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This chapter is from the book

This chapter is from the book

Criteria for Real-World Server Chipsets

Let's examine the leading chipsets used in servers, starting with those used in Pentium Pro–based servers and working all the way through to the latest Xeon, Itanium, Athlon MP, and Opteron chipsets.

In the following sections, the chipsets discussed in detail meet the following real-world server criteria:

  • Chipsets that are designed for processors other than the Pentium 4, Pentium D, and Pentium Extreme Edition (which do not support symmetric multiprocessing [SMP]) must support SMP (two or more processors).
  • All chipsets, at least, support parity-checked memory or, preferably, ECC memory. Although some vendors sell server motherboards or systems that use chipsets that lack parity or ECC support, you can't consider such systems to be true servers. Because a server is called on to provide mission-critical information to the organization, you need to use technology in your server that ensures that data is reliable.
  • Both server and workstation chipsets are discussed because many so-called workstation chipsets are also used in entry-level server installations.

This is the simplest way to summarize what makes a server chipset: If it acts like a server chipset and has been (or can be) used as a server chipset by Intel or a third-party motherboard or system vendor, it is a server chipset.

Comparison of System and Component Bus Speeds

The system chipset is the conductor that controls the orchestra of system components, enabling each to have its turn on its respective bus. Table 3.4 shows the widths, speeds, data cycles, and overall bandwidth of virtually all PC buses.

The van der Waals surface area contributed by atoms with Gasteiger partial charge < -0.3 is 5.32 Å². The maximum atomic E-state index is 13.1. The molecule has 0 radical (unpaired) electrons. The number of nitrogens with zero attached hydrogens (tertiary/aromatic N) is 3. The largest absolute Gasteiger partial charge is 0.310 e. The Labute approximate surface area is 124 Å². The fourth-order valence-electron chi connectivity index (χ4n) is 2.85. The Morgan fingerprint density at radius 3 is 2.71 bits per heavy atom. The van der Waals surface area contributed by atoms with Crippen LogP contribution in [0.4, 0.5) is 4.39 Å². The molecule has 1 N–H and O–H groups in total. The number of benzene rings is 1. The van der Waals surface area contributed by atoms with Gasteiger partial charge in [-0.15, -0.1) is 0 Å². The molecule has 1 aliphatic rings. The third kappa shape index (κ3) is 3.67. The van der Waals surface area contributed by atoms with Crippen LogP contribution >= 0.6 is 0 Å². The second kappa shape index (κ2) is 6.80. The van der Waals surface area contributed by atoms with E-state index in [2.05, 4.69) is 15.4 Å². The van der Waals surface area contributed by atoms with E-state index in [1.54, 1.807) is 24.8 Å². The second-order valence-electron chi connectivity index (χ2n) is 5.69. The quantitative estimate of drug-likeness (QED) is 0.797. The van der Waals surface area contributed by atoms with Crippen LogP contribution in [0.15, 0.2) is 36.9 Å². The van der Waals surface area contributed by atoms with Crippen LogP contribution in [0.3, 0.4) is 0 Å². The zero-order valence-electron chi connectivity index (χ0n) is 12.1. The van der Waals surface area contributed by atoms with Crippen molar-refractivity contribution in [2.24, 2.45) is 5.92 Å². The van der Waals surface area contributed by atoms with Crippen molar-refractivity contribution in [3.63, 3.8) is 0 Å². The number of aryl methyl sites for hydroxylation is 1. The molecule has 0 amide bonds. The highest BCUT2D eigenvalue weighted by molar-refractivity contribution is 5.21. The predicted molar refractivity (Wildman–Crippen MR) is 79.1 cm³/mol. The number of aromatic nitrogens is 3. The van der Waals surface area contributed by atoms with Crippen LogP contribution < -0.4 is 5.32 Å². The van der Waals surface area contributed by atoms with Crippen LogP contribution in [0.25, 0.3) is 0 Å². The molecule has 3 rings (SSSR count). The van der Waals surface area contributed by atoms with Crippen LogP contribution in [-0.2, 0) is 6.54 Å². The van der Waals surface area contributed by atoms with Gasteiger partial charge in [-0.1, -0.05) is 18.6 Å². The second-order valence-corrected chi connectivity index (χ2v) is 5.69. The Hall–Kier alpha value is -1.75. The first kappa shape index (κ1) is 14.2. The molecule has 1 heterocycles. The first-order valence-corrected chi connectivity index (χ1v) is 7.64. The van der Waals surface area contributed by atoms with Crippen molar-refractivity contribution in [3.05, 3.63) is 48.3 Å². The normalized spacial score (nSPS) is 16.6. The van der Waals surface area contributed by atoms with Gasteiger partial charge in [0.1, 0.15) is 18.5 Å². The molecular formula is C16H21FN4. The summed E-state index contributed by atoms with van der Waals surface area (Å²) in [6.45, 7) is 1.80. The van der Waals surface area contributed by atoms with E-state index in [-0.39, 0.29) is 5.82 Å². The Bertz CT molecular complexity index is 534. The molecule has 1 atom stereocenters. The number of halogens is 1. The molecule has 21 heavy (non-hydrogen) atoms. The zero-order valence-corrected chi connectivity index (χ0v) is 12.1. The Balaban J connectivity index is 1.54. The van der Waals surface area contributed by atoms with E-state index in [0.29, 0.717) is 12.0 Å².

Table 3.4. Bandwidth and Detailed Comparison of Most PC Buses and Interfaces [1]

View Table

Note that many of the buses use multiple data cycles (transfers) per clock cycle to achieve greater performance. Therefore, the data transfer rate is higher than it would seem for a given clock rate, which provides an easy way to make an existing bus go faster in a backward-compatible way.

The Processor Bus

The processor bus (also called the FSB) is the communication pathway between the CPU and the motherboard chipset (specifically, the North Bridge or MCH). This bus runs at the full motherboard speed—typically between 200MHz and 800MHz in modern systems, depending on the particular board and chipset design.

Most recent one- or two-way servers use bus designs similar to those shown in Figures 3.5 and 3.6. Figure 3.6 shows the bus design for a typical dual-processor Intel Xeon server running at 800MHz CPU (FSB) using the E7525 chipset.


Figure 3.6 A typical bus design for a recent two-way server based on the Intel Xeon processor.

A system running an AMD Opteron processor has a different bus design from the one shown in Figure 3.6:

  • The Opteron uses an integrated dual-channel DDR memory controller rather than the traditional North Bridge/MCP design shown in Figure 3.6.
  • The Opteron uses three HyperTransport tunnels to carry traffic between the processor and the chipset. Compare Figures 3.5 and 3.6 to get a better sense of these differences.

Because the purpose of the processor bus is to get information to and from the CPU at the fastest possible speed, this bus typically operates at faster than any other bus in the system. The bus consists of electrical circuits for data, addresses (the address bus, which is discussed in the following section), and control purposes. Most processors since the original Pentium have a 64-bit data bus, so they transfer 64 bits (8 bytes) at a time over the CPU bus.

The processor bus operates at the same base clock rate as the CPU does externally. This can be misleading because most CPUs these days run at a higher clock rate internally than they do externally. For example, an AMD Athlon 64 3800+ system has a processor that runs at 2.4GHz internally but only 400MHz externally, whereas a Pentium 4 3.4GHz runs at 3.4GHz internally but only 800MHz externally. In newer systems, the actual processor speed is some multiple (2x, 2.5x, 3x, and higher) of the processor bus.